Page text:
Building an International Phone Input

A new component exhibits the flexibility of Base Web
Graham Murdoch - 26 June 2019

In Base Web v7, we introduced a new component: the Phone Input. This post offers a peek behind the curtains, to see what goes into the design & implementation of a new design system component.

The new Phone Input component

The setup

A number of projects at Uber require collecting a user’s phone number. To date, each project at Uber has had to implement their own unique solution for collecting this information. Over time, inconsistencies pop up across our products as each one utilizes a slightly different design.

The Base Web team saw an opportunity to save developers time and improve product consistency by providing a drop-in component tailored to collecting phone numbers.

Design thoughts

What is the ideal user experience for entering your phone number?

A sequence of digits

First we should clarify what we mean by “phone number”. It might seem obvious, but there is actually a fairly convoluted system behind the global organization of phone numbers.

The main source of complexity is that the sequence of digits you enter to reach someone over the phone depends on where you are and where the recipient of the call is. A phone number that works locally might not work in a different region let alone another country. The most common example of this is when you travel to another country and you can no longer contact folks with the same sequence of digits.

Thankfully, the E.164 international phone number formatting standard exists. The promise of E.164 is that any telephone number following the spec, regardless of location, can be uniquely identified and reached from anywhere else in the world (assuming you have reception).

The two distinguishing elements of the E.164 formatting are the country code (preceded by a +) and the national digits (up to 15 digits). This is the information we want to collect when we ask for a user’s phone number.

The experience

Let’s refine our original prompt: What is the ideal experience for entering your E.164 formatted phone number?

Not this...

If you believe that the best interface is no interface then we should take advantage of the browser’s autocomplete. We simply need to include autocomplete="tel" and if the input is set up properly in a form, we can avoid the user having to even think about our phone input.

The only issue here is that what the browser autofills might not include the country dial code. If the user has entered their phone number for a local or country specific form in the past, the browser may have that value saved for all autocomplete="tel" phone inputs.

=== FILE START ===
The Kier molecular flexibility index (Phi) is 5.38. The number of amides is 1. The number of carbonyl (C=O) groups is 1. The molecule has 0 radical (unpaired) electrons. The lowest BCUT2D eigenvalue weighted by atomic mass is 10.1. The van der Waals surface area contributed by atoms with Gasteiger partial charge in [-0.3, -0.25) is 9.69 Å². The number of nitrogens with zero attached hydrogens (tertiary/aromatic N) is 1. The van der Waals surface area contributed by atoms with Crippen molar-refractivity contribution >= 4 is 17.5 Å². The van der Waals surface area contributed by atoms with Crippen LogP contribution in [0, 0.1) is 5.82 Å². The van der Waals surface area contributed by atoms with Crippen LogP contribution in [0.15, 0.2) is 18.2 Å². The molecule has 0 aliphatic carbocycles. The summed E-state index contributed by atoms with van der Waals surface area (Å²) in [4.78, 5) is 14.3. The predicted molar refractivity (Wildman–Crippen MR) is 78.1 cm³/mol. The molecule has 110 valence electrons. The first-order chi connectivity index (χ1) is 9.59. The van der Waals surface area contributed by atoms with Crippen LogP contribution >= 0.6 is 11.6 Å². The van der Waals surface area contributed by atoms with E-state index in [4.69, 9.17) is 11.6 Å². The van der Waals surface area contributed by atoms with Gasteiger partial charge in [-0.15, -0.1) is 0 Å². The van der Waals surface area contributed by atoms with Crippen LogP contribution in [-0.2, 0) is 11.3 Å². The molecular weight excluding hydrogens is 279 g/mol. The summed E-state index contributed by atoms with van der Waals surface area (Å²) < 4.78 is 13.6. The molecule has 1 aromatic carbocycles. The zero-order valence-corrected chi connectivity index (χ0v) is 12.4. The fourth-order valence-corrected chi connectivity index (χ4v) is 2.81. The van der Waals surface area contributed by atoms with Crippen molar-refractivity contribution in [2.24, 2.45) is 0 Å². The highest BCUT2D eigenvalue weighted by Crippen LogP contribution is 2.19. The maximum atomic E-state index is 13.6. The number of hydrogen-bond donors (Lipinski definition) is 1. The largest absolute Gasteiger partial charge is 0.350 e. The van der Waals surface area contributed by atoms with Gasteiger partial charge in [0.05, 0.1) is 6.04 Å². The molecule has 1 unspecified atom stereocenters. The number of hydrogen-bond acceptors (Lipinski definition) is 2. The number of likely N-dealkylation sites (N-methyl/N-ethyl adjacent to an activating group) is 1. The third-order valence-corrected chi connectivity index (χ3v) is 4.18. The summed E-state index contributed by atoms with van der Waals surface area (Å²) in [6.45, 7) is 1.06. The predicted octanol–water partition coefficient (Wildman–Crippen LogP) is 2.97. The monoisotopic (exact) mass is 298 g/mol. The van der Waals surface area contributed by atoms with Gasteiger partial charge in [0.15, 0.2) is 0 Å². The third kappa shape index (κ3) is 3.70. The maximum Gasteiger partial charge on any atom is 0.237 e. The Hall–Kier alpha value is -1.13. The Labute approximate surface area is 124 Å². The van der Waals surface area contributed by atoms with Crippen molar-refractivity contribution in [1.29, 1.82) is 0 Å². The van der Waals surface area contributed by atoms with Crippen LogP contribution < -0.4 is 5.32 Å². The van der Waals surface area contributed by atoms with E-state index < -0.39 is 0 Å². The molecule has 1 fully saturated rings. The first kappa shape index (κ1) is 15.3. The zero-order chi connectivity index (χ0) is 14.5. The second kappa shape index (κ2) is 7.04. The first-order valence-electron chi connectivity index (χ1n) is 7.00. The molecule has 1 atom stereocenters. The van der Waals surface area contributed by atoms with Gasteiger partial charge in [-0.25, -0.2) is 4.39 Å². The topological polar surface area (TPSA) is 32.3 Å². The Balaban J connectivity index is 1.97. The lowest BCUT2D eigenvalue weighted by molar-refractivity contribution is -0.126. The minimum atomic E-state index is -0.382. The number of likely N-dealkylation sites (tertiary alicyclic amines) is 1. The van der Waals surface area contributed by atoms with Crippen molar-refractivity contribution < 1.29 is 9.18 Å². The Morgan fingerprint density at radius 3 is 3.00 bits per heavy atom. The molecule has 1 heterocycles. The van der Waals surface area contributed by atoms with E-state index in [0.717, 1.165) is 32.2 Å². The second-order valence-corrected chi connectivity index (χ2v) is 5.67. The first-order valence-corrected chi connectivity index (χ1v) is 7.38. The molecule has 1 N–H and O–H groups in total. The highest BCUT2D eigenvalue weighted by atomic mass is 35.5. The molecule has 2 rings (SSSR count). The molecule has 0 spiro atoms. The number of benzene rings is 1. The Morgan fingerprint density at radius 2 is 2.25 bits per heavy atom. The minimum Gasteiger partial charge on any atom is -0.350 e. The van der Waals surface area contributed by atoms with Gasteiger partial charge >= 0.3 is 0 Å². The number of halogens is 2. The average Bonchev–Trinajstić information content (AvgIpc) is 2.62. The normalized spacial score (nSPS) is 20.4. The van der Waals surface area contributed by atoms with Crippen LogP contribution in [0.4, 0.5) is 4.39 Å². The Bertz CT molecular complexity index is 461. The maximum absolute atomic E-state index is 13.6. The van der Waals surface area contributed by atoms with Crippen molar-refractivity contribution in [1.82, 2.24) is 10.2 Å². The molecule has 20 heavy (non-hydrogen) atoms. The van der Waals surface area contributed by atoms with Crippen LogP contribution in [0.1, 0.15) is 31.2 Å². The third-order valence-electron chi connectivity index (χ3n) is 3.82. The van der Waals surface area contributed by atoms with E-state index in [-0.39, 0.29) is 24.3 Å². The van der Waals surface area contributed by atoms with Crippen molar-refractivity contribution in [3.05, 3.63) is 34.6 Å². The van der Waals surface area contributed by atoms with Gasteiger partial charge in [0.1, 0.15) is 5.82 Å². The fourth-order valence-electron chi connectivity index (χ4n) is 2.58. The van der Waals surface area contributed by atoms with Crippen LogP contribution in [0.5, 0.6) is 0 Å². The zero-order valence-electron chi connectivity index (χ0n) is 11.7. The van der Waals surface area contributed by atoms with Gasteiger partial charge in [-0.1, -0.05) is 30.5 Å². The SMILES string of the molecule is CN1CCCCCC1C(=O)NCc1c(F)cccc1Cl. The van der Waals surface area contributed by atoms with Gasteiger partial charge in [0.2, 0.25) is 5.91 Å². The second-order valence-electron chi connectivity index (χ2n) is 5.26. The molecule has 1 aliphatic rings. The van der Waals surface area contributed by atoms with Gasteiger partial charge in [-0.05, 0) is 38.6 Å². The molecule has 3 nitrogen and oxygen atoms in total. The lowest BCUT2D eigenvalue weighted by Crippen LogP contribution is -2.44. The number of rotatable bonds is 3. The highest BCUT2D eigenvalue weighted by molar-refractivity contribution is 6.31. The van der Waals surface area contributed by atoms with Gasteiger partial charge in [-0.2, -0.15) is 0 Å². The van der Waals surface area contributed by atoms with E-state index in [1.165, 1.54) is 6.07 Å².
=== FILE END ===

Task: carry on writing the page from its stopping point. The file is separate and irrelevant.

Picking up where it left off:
We need to ensure we collect the phone number in an E.164 compliant way.

Validation & formatting

There are a number of ways to verify a user’s phone number on the frontend.

Google has a massive library for formatting, parsing and validating international telephone numbers. But it doesnʼt seem worth shipping half a megabyte of logic for an input that might occur only once in an app.

We could use a lighter approach and pass a pattern regex to our input element, but there are a couple issues with this strategy. For one, most React apps donʼt use built in browser validation, so it probably isnʼt terribly useful.

Perhaps of more importance, there are dozens of ways to format phone numbers based on local conventions. When researching for this project, I wasnʼt able to find a single regex that could validate every variation of phone number formatting. This means we would need the user to format their number according to our regex.

Oh come on!

I think we can agree that this is a bit obtrusive. Ideally, the user can enter their phone number in whatever way makes sense to them. If a user wants to enter their phone number as (555) 555-5555 or 5555555555 it should not matter. As much as possible, we should do validation and sanitation on the backend (since we need to regardless) and be liberal with what we accept on the frontend.

To help the user enter their number more naturally we can also add the type="tel" attribute to our input. On some browsers, mostly mobile ones, this attribute tells the OS to use a unique keyboard matching the context of the input. In our case it brings up a keyboard specific to phone numbers.

The Phone Keyboard on iOS

That’s nice. But there is still a crucial piece missing from our design.

The + bit

We want to indicate to the user that the E.164 country dial code is required. Once again we have a number of ways to accomplish this, but they boil down to two main approaches.

  1. Prompt user to include country code and validate input.
  2. Separate country code and national digit sequences into two different inputs.

While the first design is elegant in the sense that it has only one input to fill out, it can get a bit clunky to describe to the user what is required. You can use placeholder text to indicate that the country code is required or even include a small hint somewhere adjacent, but it requires the user parsing and translating this before attempting to fill out the input.

We went with the second option because it is less ambiguous. It seems simpler to have an obvious first step (select your country code) rather than ask you to type out your country dial code in our format (assuming you already know it). With the second approach, you can just fill out your phone number as you normally would.